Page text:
Stages of temporal progression of APECED-associated pneumonitis. Flow chart summarizing the temporal progression of symptoms, radiographic and pulmonary function test abnormalities, and microbiological findings in patients with APECED pneumonitis. CT, computed tomography; PFT, pulmonary function tests; Micro, microbiological findings; NTM, nontuberculous mycobacteria.
The few clinical cases previously described in the literature corroborate our study observations. DeLuca et al. and Alimohammadi et al. reported a Sicilian child who first developed productive cough and recurrent lower respiratory tract infections at the age of 5 years. The patient’s pneumonitis progressed over time with development of a severe obstructive defect, bronchiectasis, chronic airway colonization with Burkholderia , and hypoxemia requiring daily oxygen supplementation at the age of 14 years. The patient succumbed to pneumonitis complications when 18 years-old ( 26 , 27 ). Alimohammadi and colleagues described three additional patients who developed chronic cough in childhood and progressed clinically with recurrent lower respiratory tract infections, an obstructive ventilatory defect, and radiographic evidence of bronchiectasis and/or GGO. One of the patients was oxygen-dependent by 19 years and another died at 37 years from respiratory failure ( 27 ).
Therefore, disease progression from symptom onset to end-stage lung disease is highly variable as demonstrated by the aforementioned cases. Similarly, in our recent study we reported a 54-year-old man who developed chronic cough when 5 years-old and progressed over 40 years to eventually develop cavitary pulmonary NTM infection complicated by bronchopulmonary fistula and empyema, chronic hypoxemia requiring daily supplemental oxygen, and death at 56 years. His case stands in contrast to a 14-year-old boy who rapidly progressed from cough onset at 7 years to home oxygen therapy at 11 years and death at 14 years ( 5 ).
Therefore, timely diagnosis is necessary to ensure early initiation of immunomodulation in order to arrest progression to bronchiectasis-associated structural lung disease. However, this can be challenging to achieve as symptoms frequently begin in early life and often before the patient develops a classic diagnostic dyad that would raise suspicion for APECED. Even patients with confirmed APECED typically experience delays in pneumonitis diagnosis due to the poor characterization of the entity in the previously-published literature. Consequently, patients are often misdiagnosed with asthma or bronchitis resulting in treatment delays thereby increasing the risk of developing structural lung disease and associated morbidity and mortality. For this reason, we recommend that all APECED patients, regardless of symptoms, undergo periodic screening with chest CT to achieve early diagnosis of APECED pneumonitis ( 5 ). Moreover, a high index of suspicion for APECED is required by pediatricians and pulmonologists in children who develop chronic respiratory symptoms in the setting of CMC and/or autoimmune manifestations within the classic and/or adjunct diagnostic criteria of APECED.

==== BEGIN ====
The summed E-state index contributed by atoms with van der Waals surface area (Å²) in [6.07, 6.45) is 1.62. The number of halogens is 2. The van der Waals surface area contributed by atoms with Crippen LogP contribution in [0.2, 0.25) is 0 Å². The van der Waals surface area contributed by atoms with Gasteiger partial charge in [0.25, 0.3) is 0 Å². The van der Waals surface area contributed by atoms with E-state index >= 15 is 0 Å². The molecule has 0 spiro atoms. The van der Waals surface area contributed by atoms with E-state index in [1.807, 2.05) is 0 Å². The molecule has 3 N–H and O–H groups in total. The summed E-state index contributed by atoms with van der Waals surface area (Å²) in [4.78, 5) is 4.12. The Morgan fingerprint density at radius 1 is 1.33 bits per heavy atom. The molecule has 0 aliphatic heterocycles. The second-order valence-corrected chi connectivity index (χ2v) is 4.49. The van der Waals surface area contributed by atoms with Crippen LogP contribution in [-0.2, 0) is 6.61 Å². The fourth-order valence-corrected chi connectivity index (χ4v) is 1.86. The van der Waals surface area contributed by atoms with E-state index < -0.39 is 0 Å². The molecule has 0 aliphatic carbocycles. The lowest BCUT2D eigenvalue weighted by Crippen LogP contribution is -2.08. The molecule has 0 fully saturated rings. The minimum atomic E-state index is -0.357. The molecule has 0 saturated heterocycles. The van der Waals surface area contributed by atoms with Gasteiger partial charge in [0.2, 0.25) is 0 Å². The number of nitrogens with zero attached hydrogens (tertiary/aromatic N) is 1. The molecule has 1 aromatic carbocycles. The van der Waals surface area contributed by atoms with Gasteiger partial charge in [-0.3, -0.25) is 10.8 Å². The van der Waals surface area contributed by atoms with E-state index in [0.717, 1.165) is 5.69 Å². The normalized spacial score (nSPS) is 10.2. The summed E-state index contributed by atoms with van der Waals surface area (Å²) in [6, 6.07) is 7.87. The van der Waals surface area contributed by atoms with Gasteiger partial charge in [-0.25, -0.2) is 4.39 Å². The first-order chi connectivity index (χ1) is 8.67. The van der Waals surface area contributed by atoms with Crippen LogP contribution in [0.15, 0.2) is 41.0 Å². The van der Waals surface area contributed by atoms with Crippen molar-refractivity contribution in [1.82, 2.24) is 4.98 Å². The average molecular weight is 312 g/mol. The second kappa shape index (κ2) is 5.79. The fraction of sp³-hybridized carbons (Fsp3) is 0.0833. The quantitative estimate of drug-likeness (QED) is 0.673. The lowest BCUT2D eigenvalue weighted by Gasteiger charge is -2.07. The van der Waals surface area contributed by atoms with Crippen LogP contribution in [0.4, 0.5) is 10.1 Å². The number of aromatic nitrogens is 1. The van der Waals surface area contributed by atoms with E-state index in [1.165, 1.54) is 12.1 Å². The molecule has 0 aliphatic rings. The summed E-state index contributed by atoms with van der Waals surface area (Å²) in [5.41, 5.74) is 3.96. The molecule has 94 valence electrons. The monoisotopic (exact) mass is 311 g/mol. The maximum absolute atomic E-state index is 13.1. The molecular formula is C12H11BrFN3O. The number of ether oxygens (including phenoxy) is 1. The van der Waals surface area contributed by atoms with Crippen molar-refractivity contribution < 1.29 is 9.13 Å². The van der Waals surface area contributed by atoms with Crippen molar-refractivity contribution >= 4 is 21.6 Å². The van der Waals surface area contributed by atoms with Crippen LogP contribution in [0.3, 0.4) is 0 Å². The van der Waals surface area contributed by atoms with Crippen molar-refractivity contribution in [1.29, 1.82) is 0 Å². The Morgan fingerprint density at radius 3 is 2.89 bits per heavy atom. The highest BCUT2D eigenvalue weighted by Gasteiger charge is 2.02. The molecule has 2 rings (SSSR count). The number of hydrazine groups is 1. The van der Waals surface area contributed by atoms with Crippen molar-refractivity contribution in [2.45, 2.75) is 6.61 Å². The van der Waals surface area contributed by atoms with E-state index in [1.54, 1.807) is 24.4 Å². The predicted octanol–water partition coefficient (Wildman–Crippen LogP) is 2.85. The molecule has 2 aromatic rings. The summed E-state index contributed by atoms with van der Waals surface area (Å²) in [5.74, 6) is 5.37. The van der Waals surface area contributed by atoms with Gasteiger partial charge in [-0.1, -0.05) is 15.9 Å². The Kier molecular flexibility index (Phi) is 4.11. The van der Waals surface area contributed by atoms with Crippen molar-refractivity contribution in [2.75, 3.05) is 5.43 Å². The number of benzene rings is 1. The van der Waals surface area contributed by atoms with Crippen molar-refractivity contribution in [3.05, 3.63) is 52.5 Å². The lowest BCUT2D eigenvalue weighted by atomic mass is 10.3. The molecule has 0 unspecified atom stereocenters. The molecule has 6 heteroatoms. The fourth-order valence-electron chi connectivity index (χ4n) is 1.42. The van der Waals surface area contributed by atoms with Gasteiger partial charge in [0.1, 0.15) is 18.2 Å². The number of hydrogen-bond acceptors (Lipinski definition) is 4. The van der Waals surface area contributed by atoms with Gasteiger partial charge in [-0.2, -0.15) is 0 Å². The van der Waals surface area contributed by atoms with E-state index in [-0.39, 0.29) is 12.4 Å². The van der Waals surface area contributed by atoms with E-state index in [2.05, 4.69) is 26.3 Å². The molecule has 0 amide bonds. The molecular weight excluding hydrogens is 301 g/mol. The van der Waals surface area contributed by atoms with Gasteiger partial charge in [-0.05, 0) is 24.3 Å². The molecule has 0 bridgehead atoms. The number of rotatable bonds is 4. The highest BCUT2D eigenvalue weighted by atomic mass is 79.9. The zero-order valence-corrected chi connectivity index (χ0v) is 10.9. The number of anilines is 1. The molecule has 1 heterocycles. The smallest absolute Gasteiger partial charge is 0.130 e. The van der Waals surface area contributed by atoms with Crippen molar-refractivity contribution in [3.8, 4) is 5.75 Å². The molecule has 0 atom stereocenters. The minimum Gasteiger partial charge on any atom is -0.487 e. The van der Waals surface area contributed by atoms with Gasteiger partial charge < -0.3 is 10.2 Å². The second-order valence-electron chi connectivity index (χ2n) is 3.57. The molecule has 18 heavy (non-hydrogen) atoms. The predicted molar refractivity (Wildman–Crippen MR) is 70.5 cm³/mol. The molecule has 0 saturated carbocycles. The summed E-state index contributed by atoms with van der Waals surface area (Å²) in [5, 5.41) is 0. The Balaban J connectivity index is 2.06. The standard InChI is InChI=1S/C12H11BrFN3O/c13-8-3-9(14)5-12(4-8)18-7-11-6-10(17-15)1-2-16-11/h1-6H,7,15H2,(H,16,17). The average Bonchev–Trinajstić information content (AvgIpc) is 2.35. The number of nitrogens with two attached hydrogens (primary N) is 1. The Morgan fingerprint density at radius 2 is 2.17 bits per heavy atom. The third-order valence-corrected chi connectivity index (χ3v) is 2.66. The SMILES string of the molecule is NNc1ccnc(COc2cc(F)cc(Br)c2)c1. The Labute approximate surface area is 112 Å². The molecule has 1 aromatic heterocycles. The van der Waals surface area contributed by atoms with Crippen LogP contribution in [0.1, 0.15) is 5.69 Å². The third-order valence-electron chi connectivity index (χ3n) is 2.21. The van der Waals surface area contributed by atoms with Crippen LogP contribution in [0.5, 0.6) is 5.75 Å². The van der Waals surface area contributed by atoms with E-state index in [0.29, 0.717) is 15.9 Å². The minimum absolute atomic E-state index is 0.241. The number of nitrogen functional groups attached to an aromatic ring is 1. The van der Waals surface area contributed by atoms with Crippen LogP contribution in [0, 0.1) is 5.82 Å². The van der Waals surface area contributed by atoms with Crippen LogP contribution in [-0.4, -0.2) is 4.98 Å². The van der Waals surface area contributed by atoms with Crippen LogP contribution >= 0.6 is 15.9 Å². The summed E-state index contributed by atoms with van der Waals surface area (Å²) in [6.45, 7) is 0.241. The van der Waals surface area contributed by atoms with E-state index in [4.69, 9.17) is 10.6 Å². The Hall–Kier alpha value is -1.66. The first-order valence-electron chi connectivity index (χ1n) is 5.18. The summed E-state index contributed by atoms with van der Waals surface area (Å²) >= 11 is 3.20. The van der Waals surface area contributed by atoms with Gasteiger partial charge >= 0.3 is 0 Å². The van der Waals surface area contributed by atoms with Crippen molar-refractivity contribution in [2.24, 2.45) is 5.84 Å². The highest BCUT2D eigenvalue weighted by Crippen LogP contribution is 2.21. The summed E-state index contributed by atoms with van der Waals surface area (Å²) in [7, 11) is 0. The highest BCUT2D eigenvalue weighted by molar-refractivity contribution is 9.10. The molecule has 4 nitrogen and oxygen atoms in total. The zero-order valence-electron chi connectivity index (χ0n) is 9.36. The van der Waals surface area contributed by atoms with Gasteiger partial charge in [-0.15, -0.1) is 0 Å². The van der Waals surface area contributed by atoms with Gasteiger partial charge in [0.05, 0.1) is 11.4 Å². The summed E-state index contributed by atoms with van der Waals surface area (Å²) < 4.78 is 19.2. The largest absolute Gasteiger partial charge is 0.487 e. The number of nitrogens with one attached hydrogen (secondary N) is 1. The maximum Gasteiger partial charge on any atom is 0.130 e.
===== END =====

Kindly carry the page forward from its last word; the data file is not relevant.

Pathogenesis of Autoimmune-Polyendocrinopathy-Candidiasis-Ectodermal Dystrophy Pneumonitis
AIRE Genetics and Non-AIRE Modifiers may Impact Pneumonitis Prevalence
APECED is caused by biallelic AIRE mutations ( 28 , 29 ). In our genotype-phenotype analysis, we found an association between carrying the c. 967_979del13 mutation in homozygosity with decreased time to development of pneumonitis ( 5 ). Autosomal dominant (AD) AIRE mutations in the first plant homeodomain (PHD1) zinc finger domain and in the SAND domain have been described to cause organ-specific autoimmune disease resulting in milder phenotypes with reduced penetrance ( 30 – 32 ). While CMC, endocrinopathies and non-endocrine manifestations such as pernicious anemia, nail dystrophy, vitiligo and alopecia have been reported, autoimmune pneumonitis has thus far not been reported in those carrying AD mutations in AIRE . The enrichment of the c. 967_979del13 mutation in American and British cohorts may explain the differences in prevalence among Americans and British. Alternatively, or in parallel, non- AIRE genetic modifiers ( 33 ), differential pulmonary microbiome, environmental factors, and/or our unbiased enrollment coupled with a uniform prospective evaluation in all patients regardless of symptoms may contribute to the increased prevalence of pneumonitis among Americans. Future enrollment and uniform multidisciplinary evaluation of European and additional American patients in our and other institutions will be essential to validate our findings.
Thymic Escape of Autoreactive Lymphocytes
AIRE is expressed in thymic medullary epithelial cells (mTECs) where it facilitates the negative selection of self-reactive T-lymphocytes. As a transcription regulator, AIRE promotes the expression of peripheral tissue-restricted antigens on mTECs and the clonal deletion of self-reactive T-lymphocytes; in the AIRE-deficient state, these cells escape in the periphery and are both necessary and sufficient to cause tissue-specific autoimmunity as shown by lymphocyte depletion and adoptive transfer experiments in mice ( 2 , 34 – 38 ).